Ridiculing theory means ridiculing ourselves and depriving us of the powerful tool of self-determination and regaining of sound social status. So, if I was to answer whether we need theory for our everyday work, I would surely answer – yes, we do!

Translations are Meant to Work: the World of Skopos Theory

By: Jonathan Downie    Date: July 27, 2010

For years, academics and professionals alike have been mulling over a single, simple question. What makes a good translation? And, while no-one has managed to formulate an answer that everyone will accept, a few German theorists have come up with a definition that will make a lot of sense to professionals. It goes like this:

A translation should function in the situation in which it is used and with the people who want to use it and precisely the way they want it to function.

(Christiane Nord, Translation as a Purposeful Activity [1997] 2007: 29, translating Vermeer)

If we strip out the academese from that, we could rewrite it in these simple terms: translations are meant to work. Simple isn’t it? In the world of commercial translation, noone ever translates for the sake of it. We translate because someone out there has decided that they want a document in a certain language for a certain purpose. If we want them to hire us again, we’d better make sure that our work fulfils the purpose they had for it in the first place.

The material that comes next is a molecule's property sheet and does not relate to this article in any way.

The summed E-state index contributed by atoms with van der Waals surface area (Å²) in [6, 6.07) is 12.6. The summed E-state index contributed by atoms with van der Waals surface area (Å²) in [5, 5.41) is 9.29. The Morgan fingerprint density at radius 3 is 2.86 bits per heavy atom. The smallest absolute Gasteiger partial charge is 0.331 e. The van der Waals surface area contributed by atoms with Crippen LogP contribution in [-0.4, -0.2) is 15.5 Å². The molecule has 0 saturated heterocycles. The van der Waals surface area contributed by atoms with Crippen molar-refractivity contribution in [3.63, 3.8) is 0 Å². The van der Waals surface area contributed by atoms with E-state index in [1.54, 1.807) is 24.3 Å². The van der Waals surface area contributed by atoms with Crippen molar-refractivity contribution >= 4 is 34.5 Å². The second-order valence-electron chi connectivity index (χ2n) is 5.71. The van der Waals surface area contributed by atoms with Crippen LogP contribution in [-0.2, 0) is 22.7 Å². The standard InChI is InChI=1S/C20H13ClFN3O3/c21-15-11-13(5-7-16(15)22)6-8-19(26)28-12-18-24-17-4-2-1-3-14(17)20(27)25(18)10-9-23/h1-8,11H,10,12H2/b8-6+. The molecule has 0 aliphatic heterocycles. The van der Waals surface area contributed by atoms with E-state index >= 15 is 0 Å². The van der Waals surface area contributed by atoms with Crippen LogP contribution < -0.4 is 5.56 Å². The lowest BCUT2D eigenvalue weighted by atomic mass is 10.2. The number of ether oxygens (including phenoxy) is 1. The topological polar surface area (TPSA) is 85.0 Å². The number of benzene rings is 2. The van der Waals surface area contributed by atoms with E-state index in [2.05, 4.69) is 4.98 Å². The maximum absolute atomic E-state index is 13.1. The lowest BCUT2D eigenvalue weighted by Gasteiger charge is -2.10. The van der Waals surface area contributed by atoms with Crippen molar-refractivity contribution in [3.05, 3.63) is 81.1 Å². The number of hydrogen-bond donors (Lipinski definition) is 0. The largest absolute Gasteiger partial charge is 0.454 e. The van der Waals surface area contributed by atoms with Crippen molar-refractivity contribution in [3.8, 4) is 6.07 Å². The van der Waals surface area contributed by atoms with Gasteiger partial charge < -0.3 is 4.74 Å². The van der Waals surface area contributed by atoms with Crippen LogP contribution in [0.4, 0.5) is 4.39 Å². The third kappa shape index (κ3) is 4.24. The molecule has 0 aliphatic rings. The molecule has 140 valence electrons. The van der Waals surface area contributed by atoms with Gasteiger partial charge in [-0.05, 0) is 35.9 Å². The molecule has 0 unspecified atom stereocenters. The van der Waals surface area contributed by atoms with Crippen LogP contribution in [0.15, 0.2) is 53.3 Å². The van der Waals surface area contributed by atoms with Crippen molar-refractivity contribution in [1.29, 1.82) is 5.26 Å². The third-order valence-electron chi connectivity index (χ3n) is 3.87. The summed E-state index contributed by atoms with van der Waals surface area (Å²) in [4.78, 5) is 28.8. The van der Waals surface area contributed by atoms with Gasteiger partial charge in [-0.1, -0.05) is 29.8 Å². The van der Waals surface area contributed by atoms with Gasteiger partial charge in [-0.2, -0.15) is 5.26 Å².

Now, that might be painfully obvious for some professionals but it is still a useful thought. When we find ourselves agonising between two or three options for a word or phrase, knowing that someone will expect the document to be able to DO something might help us make the right decision. A dictionary might give us ideas as to our options and WHEN each is used but only the purpose of the document can tell you which will work HERE.

Similarly, how easy is it, when using our favourite CAT tools, to get distracted by fuzzy matches, segmentation and glossary suggestions? Before we know it, we can easily lose sight of the fact that the project we are working on is much more than a bunch of neatly segmented sentences. At some point, someone is going to need to USE this document to help them do something they couldn’t do without it. If we take a step back and look at our work from that angle, we will find ourselves in a much better position to assess the quality of our work and the results of our decisions.

Lastly, knowing that translations are done for a purpose can help us explain our decisions to clients. Rather than just throwing out some old chestnut like “that’s how we say that in English” we can explain that our solution is more likely to get them the result they want. Speaking in their terms and showing a real interest in creating a successful product, we are far more likely to make and keep solid relationships with the people who are kind enough to pay our fees.

So there you have it, translations are meant to work. If we remember that then we are likely to find ourselves in a position where we have more translations to work on.